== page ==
By Peter Jensen
It’s a pretty heavy thing to be accused of homophobia. The word is not an intellectual judgement but a more damning moral one.
There have always been examples of unkind attitudes, bullying and discrimination towards people who appear to be, or who identify as, homosexual, just as there has always been racism, snobbery and other ugly traits. Sadly, Christians have sometimes been guilty of this, and in doing so we are failing to follow the way of Christ.
However, in recent years the accusation of ‘homophobia’ has been levelled not just at these unkind attitudes towards gay people, but also reasoned biblical convictions about problems associated with homosexual practice, and any expression of concern about the power and intolerance of pressure groups. We are told that no matter how compassionate a person is towards gay people, if we do not fully embrace the goodness of the gay identity and lifestyle we are homophobes. We are said to rely on irrational feelings and thoughts to reject and damage homosexual people.
You cannot argue your way out of such a moral judgement. You are not being accused of using bad arguments to support a case, but of reacting viscerally in an immoral and damaging way.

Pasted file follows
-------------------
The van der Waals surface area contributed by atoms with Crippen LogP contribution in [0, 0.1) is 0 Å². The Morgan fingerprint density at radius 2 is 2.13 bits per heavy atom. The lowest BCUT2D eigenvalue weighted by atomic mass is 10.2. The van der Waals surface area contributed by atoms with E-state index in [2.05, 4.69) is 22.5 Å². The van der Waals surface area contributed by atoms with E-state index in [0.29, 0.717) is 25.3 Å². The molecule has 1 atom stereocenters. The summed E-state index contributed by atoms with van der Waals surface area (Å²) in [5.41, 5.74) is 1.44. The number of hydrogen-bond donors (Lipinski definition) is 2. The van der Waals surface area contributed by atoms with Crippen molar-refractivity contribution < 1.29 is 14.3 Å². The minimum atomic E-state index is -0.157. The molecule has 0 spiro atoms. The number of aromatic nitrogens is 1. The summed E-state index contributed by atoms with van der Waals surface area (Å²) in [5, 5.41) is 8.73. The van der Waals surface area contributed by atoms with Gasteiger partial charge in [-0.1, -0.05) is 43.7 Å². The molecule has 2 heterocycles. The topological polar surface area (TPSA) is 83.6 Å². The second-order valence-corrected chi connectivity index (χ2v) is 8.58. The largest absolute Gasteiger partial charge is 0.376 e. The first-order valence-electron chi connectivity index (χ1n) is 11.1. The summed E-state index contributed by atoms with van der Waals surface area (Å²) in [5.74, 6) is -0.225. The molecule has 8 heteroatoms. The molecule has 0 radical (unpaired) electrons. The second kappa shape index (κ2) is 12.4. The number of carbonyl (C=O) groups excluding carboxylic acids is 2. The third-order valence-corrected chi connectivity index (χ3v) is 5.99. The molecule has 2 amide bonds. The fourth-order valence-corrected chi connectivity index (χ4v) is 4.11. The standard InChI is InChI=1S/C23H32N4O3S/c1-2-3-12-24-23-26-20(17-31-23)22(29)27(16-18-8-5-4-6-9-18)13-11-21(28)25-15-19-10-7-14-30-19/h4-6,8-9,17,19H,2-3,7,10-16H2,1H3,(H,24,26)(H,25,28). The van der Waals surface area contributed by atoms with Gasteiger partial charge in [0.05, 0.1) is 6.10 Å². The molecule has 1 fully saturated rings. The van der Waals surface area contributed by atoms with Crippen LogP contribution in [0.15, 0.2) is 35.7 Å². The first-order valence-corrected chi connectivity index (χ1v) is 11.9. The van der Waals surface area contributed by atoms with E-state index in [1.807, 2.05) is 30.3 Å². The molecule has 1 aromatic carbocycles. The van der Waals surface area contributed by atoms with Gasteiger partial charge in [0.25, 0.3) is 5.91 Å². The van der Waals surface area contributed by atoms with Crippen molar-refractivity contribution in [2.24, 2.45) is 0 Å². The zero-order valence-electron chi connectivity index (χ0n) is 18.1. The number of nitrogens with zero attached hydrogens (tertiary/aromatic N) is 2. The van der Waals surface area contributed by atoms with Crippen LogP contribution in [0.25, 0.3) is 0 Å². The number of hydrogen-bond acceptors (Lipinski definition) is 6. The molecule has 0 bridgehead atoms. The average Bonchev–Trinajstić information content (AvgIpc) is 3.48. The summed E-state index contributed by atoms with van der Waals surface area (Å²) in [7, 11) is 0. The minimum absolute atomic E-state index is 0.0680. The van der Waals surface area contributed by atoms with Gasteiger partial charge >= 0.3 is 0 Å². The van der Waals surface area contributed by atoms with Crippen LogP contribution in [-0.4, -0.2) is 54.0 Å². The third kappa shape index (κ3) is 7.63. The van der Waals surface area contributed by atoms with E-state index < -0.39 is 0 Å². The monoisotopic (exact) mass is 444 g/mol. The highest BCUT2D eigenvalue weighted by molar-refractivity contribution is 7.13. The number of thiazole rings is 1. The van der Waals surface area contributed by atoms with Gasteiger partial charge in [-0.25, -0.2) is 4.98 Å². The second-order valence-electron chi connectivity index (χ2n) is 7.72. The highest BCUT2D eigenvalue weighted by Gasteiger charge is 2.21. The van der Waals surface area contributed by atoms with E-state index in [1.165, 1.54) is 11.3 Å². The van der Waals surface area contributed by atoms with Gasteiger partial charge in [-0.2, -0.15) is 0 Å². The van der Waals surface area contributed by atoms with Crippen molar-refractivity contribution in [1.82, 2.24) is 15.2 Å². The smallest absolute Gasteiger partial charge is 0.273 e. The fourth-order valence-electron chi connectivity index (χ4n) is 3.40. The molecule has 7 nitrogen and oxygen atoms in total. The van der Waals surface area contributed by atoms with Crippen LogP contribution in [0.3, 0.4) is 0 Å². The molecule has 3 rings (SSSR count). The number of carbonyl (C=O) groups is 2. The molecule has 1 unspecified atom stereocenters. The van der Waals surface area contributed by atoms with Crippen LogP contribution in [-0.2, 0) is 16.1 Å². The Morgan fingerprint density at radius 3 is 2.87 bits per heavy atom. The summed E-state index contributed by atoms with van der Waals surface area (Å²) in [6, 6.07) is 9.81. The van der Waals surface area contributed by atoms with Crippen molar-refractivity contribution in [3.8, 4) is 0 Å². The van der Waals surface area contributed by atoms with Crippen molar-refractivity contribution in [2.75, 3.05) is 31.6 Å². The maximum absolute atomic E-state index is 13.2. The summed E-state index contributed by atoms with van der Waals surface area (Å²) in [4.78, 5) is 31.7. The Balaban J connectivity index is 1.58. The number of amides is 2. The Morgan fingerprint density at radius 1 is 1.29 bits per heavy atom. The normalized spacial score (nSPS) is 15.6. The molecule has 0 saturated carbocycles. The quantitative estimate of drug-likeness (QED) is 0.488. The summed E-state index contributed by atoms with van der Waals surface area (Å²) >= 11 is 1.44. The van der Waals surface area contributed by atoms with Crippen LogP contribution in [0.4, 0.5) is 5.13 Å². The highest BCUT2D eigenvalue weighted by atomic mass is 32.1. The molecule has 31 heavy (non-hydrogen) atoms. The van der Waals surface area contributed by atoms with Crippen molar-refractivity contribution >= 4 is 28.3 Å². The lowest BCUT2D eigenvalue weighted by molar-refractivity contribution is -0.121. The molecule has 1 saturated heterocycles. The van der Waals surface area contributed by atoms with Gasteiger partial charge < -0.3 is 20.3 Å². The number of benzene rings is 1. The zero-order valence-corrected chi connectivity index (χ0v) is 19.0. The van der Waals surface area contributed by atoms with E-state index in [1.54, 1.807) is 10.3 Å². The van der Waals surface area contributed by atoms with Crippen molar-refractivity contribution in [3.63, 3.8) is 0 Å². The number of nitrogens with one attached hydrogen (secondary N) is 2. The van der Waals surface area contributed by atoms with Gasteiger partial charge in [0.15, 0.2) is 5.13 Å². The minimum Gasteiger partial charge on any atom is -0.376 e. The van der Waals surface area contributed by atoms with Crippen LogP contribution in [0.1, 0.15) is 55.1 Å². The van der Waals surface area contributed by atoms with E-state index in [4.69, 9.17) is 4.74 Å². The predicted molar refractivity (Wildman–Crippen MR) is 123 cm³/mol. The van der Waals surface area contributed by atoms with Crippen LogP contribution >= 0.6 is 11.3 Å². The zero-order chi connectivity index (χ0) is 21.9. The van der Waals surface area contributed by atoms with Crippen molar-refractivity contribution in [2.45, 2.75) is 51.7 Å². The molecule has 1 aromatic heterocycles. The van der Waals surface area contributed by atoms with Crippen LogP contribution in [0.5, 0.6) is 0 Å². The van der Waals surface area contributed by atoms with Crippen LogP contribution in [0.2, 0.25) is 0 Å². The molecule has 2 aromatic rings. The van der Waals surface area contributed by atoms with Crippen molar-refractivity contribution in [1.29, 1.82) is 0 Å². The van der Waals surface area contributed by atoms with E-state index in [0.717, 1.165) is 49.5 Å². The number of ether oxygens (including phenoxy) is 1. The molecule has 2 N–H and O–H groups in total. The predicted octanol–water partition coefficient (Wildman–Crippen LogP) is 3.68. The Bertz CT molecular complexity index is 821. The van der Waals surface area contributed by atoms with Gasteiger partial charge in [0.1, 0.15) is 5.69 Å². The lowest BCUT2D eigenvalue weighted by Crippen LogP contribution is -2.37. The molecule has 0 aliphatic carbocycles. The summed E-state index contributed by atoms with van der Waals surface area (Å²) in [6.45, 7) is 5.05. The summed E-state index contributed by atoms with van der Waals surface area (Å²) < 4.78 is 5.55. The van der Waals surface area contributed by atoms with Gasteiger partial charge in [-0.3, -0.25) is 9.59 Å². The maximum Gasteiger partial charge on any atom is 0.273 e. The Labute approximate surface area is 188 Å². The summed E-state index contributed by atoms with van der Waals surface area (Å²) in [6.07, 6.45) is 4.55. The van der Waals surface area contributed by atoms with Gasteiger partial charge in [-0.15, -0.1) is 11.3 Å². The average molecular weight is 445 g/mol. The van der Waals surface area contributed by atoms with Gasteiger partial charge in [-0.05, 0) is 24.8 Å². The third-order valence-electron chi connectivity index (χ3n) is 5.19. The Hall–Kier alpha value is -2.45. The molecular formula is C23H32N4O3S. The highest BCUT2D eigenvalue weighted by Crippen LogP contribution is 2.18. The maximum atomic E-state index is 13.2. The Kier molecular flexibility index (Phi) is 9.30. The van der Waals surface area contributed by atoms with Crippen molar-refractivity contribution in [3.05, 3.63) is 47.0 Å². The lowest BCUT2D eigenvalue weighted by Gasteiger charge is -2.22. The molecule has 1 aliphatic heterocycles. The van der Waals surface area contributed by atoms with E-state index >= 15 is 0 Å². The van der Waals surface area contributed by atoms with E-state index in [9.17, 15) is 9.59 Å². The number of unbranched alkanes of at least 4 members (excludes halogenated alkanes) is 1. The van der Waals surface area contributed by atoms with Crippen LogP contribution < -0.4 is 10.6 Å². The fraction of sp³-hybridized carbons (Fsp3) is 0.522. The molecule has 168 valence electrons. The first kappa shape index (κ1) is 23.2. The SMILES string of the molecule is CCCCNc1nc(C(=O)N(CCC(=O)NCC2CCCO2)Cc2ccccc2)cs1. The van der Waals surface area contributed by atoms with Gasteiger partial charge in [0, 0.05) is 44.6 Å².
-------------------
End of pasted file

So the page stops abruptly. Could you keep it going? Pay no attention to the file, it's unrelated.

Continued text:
Not surprisingly, in the West in particular, those who wish to argue for a traditional sexual ethic have been intimidated by the word. It is tragic to see once orthodox churches compromise with the world at this crucial point and become activists for a worldly morality. But it is even more tragic to see otherwise orthodox people lose confidence in their convictions because their compassion is questioned, and so find themselves unable to speak up for Biblical teaching.
Many ministers fail to teach clearly on this crucial issue and hope that somehow the intimidation will pass. The result is moral confusion and spiritual inertia in the churches.
Of course there have been mistakes made and unpleasant and hurtful language used by those who are commending the traditional point of view and of course there have been, and still are, unjust and dangerous laws and discrimination.
But there is a great peril in simply dismissing those who disagree with a consensus by using a ‘shut-down’ word like ‘homophobia’. We deprive ourselves and others of hearing the whole truth and we lose our capacity to form genuine moral judgements by using abusive language rather than civil discussion. Indeed, it is incumbent on Christians not to lose heart but to speak with care, wisdom and compassion despite the shouting of others on both sides of this debate.
The recent Global South/GAFCON Primates Statement was a model of Christian speech. Read here: http://www.globalsouthanglican.org/index.php/blog/comments/statement_from_the_global_south_primates_and_gafcon_primates_council_concer
First of all, it is a model because of its courage. It was written and published despite the antagonism and abuse which its authors are likely to receive. It has the courage which has been so notably lacking in some quarters. Here is a lesson for the many of us who have ceased to speak through fear.